Post-Travel Identity Crisis Follow-up Post (Study Abroad reflections pt.4.5)

So it has come to my attention that my previous post, “A Post-Travel Identity Crisis (Study Abroad reflections pt. 4)” was terribly written as far as my blog posts go…and meanders quite a bit without having much of a point. This post is an attempt to rectify that.

Climbing ancient Roman ruins. (PC: K. Lowman)

Climbing ancient Roman ruins in Colchester, England, UK. (PC: K. Lowman)

Bottom line is, studying abroad and living abroad for a long time when you’ve grown up in the same place all your life makes you question who you are. I have a close friend who was born in Europe but grew up in Canada and then went on exchange in Europe again only to question whether she was truly North American or actually European.

I have it a little easier—I was born and grown in Canada so I’m comfortable saying I’m 100% Canadian. Although my folks are from Hong Kong and I am not the expected white Canadian most non-Canadians imagine Canucks to be, I still identify as an overly-apologetic mickey-drinking tuque-wearing cold-loving Canuck. I loved my time in England and may even move there someday, but to be honest I’d never call myself “British.” (If you want to read more about my identity as a Canadian child of immigrants, read my Children of Immigrants series).

More than who you are culturally though, I think my post-exchange identity crisis can be summed up by the following points:

  1. Being in a foreign place motivates you to get out of your comfort zone and accomplish more. Whether this be out of fear or out of excitement I have no idea. But I was not alone. Many people abroad with me felt braver, more sociable, more welcome to risk than they did at home. You realize you’re capable of much more.
  2. There’s a sense of disillusionment when you get home and you no longer have this motivation. I think it’s because home gives you a sense of satisfaction and safety that you subconsciously don’t want to ruin. I wrote a post on this regard on how I miss being the person I was when I was on exchange.
  3. You think you’ve seen all types of people, but abroad you will meet even more people and get to know their stories with an intimacy and an understanding you never expected. And this is humbling and perhaps the one of the most rewarding experiences you can get while on exchange. You get to submerge yourself in a culture and see it from the inside, see how it really ticks. And that challenges you to question your preconceived values and beliefs, about other people and yourself.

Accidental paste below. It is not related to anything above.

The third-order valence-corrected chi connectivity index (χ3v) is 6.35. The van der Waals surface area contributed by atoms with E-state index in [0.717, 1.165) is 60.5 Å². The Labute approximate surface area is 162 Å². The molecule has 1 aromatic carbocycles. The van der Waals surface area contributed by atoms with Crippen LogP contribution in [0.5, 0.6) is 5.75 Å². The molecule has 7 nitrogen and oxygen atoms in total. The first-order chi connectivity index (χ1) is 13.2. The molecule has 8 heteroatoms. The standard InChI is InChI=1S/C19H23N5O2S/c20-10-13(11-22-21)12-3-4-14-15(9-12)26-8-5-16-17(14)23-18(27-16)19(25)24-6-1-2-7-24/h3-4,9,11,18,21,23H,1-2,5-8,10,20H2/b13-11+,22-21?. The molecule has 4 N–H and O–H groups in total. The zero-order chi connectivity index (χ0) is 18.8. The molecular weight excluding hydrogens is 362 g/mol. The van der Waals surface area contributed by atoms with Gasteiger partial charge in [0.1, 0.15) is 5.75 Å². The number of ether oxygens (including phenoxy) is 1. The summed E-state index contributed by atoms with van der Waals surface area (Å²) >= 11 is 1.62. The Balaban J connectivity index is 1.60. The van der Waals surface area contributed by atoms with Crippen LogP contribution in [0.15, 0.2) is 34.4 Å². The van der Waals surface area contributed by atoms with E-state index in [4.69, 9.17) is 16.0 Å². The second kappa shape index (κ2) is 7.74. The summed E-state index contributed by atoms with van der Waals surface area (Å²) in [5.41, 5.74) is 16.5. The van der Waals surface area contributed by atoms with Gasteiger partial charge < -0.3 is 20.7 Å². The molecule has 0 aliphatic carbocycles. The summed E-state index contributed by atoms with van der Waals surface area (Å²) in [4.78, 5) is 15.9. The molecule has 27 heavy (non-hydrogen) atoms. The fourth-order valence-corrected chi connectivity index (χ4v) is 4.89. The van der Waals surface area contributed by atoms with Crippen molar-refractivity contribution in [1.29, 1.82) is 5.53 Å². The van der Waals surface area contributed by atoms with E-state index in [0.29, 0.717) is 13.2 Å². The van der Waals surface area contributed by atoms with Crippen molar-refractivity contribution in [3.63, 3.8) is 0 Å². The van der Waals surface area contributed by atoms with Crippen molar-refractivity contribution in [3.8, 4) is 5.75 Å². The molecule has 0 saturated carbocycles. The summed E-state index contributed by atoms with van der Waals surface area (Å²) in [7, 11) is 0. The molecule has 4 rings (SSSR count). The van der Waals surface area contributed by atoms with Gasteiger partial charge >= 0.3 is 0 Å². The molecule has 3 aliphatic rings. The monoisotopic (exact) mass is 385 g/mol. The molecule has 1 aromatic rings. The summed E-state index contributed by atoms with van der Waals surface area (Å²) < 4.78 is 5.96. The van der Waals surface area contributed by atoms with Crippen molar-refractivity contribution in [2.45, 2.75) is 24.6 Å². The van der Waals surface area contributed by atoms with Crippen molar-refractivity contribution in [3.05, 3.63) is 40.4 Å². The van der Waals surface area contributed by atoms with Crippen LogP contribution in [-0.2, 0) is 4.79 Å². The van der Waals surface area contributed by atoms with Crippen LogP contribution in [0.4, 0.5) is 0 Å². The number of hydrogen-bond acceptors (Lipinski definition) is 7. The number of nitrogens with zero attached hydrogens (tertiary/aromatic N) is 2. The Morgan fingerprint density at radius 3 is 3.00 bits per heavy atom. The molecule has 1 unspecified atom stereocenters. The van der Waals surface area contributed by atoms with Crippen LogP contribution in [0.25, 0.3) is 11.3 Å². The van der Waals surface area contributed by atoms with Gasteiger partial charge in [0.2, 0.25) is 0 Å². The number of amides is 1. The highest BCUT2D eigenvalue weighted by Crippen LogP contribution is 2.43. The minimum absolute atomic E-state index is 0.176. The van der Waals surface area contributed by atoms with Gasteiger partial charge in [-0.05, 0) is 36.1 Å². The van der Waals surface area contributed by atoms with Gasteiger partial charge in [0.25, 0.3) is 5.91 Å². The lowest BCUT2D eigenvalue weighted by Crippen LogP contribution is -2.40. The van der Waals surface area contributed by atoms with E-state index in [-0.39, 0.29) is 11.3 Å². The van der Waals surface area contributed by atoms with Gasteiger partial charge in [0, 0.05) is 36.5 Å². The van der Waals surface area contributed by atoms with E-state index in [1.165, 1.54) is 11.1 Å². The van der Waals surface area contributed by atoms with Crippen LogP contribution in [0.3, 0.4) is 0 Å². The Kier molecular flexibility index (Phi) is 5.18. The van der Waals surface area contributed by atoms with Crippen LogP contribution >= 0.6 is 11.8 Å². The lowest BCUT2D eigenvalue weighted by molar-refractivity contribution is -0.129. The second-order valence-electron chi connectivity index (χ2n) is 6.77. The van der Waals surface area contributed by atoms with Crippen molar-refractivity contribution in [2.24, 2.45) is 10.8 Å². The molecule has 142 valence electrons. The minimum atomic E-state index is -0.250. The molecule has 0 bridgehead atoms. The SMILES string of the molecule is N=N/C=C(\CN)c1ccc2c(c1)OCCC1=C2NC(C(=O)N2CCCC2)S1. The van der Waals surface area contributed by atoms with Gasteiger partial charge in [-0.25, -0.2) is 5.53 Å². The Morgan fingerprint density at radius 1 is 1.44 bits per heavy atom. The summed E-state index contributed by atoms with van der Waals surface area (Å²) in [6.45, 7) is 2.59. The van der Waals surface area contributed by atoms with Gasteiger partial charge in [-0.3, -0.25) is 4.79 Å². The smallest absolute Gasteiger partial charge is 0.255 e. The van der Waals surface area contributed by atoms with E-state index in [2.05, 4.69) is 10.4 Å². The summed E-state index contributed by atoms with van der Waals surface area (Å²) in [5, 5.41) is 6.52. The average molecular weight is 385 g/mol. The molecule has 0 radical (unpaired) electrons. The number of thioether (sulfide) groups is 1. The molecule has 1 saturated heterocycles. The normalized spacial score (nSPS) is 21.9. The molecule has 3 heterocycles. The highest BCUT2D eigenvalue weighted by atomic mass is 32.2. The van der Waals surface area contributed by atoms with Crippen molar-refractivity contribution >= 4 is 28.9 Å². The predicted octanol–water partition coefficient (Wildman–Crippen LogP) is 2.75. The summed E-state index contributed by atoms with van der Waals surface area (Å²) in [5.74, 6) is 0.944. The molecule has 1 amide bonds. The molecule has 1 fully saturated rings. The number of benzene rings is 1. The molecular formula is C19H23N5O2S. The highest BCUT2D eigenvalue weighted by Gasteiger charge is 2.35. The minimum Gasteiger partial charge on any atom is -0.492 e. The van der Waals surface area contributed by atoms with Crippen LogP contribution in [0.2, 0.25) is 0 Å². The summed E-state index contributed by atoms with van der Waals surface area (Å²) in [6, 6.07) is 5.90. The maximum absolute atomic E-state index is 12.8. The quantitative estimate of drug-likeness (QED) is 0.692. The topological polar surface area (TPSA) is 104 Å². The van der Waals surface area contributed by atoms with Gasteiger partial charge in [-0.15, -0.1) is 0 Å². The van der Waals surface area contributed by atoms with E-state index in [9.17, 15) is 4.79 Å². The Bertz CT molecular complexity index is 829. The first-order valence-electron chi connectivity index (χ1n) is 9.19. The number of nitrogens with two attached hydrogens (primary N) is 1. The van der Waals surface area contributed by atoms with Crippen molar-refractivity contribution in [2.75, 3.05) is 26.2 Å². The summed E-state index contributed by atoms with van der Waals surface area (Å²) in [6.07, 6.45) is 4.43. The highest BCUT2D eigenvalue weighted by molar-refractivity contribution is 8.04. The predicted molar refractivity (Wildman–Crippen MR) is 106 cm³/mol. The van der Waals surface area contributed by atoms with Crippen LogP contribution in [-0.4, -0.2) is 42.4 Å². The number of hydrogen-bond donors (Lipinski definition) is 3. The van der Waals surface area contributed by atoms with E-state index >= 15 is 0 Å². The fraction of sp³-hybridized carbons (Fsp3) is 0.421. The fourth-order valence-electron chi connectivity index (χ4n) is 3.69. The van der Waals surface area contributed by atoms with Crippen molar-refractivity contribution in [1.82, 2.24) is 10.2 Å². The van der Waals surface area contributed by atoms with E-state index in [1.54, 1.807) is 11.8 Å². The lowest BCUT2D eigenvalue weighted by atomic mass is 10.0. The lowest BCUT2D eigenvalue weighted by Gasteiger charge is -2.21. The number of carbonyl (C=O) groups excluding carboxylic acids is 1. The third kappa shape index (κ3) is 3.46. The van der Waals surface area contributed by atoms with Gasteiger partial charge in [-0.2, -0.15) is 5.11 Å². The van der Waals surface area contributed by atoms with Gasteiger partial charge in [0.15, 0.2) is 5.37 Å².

4. Seeing all these possibilities, you start to wonder if you’re that complete after all. Before exchange, I had a pretty good idea of who I was. I am yea tall, have this colour hair and that colour eyes, am interested in such-and-such hobbies etc. Coming home, I’m not that sure anymore. After experiencing #3 and just meeting tons of people, I feel inspired to emulate admirable traits I’ve found in others I haven’t known existed before. And then I’ll have to figure out if I can even pull that off…
  5. I’m having a bit of a quarter-life crisis. This is more personal, as I never moved away from home and lived in a dorm for university like the stereotypical college experience. (I live at home and can commute to campus in 10 minutes.) I had a taste of “stereotypical college experience” living in a dorm abroad, and it brought to light exactly how much I missed out, and how much I could have grown, potentially, if I had had that experience. What kind of person would I be now if I’d taken that route? Would I be much different? More mature? Less? It depresses me a little, knowing I can never go back and do a first year as a wide-eyed 18 year-old again. But it’s no use dwelling on the what-may-have-been; rather, we must use look at the what-may-come.

Yeah, I’m a bit of a late bloomer, and honestly, I think I’m hitting a “turning point” in my life right now after this exchange adventure. I’ve been doing a lot of questioning, introspective thinking, philosophical musing…that sort of thing. This further drives my point that studying abroad is not about finding yourself. Rather, to find ourselves, perhaps we must lose ourselves first. And only gather up the pieces that truly matter, the pieces we really want and need.

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One thought on “Post-Travel Identity Crisis Follow-up Post (Study Abroad reflections pt.4.5)

  1. 4.5 eh? Even that is an acknowledgement to in between spaces. Seems like you’ve done a heck of a lot of thinking.
    “I’m having a bit of a quarter-life crisis.” I felt that a lot last year and I ended up confessing to a bunch of adults about this.
    And they all smile supportively when I say that and offer this advice: You will have crises all your life. Right now, we’re in university, but how can we be having an identity crisis now, when the biggest ones are yet to come (adulthood, careers, changes in life conditions, meeting new people, aging.) There is no “plateau” or “what you could have been”, only what you will be, and you’re definitely not a late bloomer. We will always have periods of growth and lulls and our life and our interests will change with the people in our life and we will change people’s lives ourselves. There’s no definite timeline for that. In fact, fuck everything that says we need to be anything by any point of ourselves. But I admire your spirit to emulate awesome qualities you see in people. These crises are good for something, not for giving us a new threshold to hold ourselves up to, but a renewed sense of our fluidity.

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